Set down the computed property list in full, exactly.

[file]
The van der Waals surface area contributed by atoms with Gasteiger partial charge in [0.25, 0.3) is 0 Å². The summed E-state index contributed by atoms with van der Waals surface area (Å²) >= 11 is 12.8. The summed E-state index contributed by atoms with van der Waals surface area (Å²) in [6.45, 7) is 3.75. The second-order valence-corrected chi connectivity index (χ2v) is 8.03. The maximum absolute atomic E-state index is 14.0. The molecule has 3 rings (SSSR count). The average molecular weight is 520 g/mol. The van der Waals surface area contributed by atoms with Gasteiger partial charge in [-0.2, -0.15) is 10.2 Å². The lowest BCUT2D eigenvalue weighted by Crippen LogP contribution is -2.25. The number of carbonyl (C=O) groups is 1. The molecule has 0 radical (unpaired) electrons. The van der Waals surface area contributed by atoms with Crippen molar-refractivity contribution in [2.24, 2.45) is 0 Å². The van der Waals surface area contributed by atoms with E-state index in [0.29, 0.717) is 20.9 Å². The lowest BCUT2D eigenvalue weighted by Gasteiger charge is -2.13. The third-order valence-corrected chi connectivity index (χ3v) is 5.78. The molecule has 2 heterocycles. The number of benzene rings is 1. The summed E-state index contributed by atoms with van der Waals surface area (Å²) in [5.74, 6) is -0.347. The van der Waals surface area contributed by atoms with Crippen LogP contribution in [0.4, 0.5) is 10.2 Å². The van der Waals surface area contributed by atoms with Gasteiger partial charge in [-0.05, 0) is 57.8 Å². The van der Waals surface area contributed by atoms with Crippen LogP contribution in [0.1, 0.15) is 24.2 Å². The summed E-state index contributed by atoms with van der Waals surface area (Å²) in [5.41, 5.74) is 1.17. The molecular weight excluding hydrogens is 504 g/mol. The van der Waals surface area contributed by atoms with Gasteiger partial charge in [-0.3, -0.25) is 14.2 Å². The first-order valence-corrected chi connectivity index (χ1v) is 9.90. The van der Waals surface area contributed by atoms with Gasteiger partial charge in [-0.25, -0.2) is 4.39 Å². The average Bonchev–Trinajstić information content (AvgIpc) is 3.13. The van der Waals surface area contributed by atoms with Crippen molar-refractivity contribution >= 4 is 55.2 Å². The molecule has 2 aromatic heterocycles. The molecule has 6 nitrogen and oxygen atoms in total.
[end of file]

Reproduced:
The van der Waals surface area contributed by atoms with Gasteiger partial charge in [0.25, 0.3) is 0 Å². The summed E-state index contributed by atoms with van der Waals surface area (Å²) >= 11 is 12.8. The summed E-state index contributed by atoms with van der Waals surface area (Å²) in [6.45, 7) is 3.75. The second-order valence-corrected chi connectivity index (χ2v) is 8.03. The maximum absolute atomic E-state index is 14.0. The molecule has 3 rings (SSSR count). The average molecular weight is 520 g/mol. The van der Waals surface area contributed by atoms with Gasteiger partial charge in [-0.2, -0.15) is 10.2 Å². The lowest BCUT2D eigenvalue weighted by Crippen LogP contribution is -2.25. The number of carbonyl (C=O) groups is 1. The molecule has 0 radical (unpaired) electrons. The van der Waals surface area contributed by atoms with Crippen molar-refractivity contribution in [2.24, 2.45) is 0 Å². The van der Waals surface area contributed by atoms with E-state index in [0.29, 0.717) is 20.9 Å². The lowest BCUT2D eigenvalue weighted by Gasteiger charge is -2.13. The third-order valence-corrected chi connectivity index (χ3v) is 5.78. The molecule has 2 heterocycles. The number of benzene rings is 1. The summed E-state index contributed by atoms with van der Waals surface area (Å²) in [5.74, 6) is -0.347. The van der Waals surface area contributed by atoms with Crippen LogP contribution in [0.4, 0.5) is 10.2 Å². The van der Waals surface area contributed by atoms with Gasteiger partial charge in [-0.05, 0) is 57.8 Å². The van der Waals surface area contributed by atoms with Crippen LogP contribution in [0.1, 0.15) is 24.2 Å². The summed E-state index contributed by atoms with van der Waals surface area (Å²) in [5.41, 5.74) is 1.17. The molecular weight excluding hydrogens is 504 g/mol. The van der Waals surface area contributed by atoms with Gasteiger partial charge in [-0.3, -0.25) is 14.2 Å². The first-order valence-corrected chi connectivity index (χ1v) is 9.90. The van der Waals surface area contributed by atoms with Gasteiger partial charge in [-0.25, -0.2) is 4.39 Å². The average Bonchev–Trinajstić information content (AvgIpc) is 3.13. The van der Waals surface area contributed by atoms with Crippen molar-refractivity contribution >= 4 is 55.2 Å². The molecule has 2 aromatic heterocycles. The molecule has 6 nitrogen and oxygen atoms in total.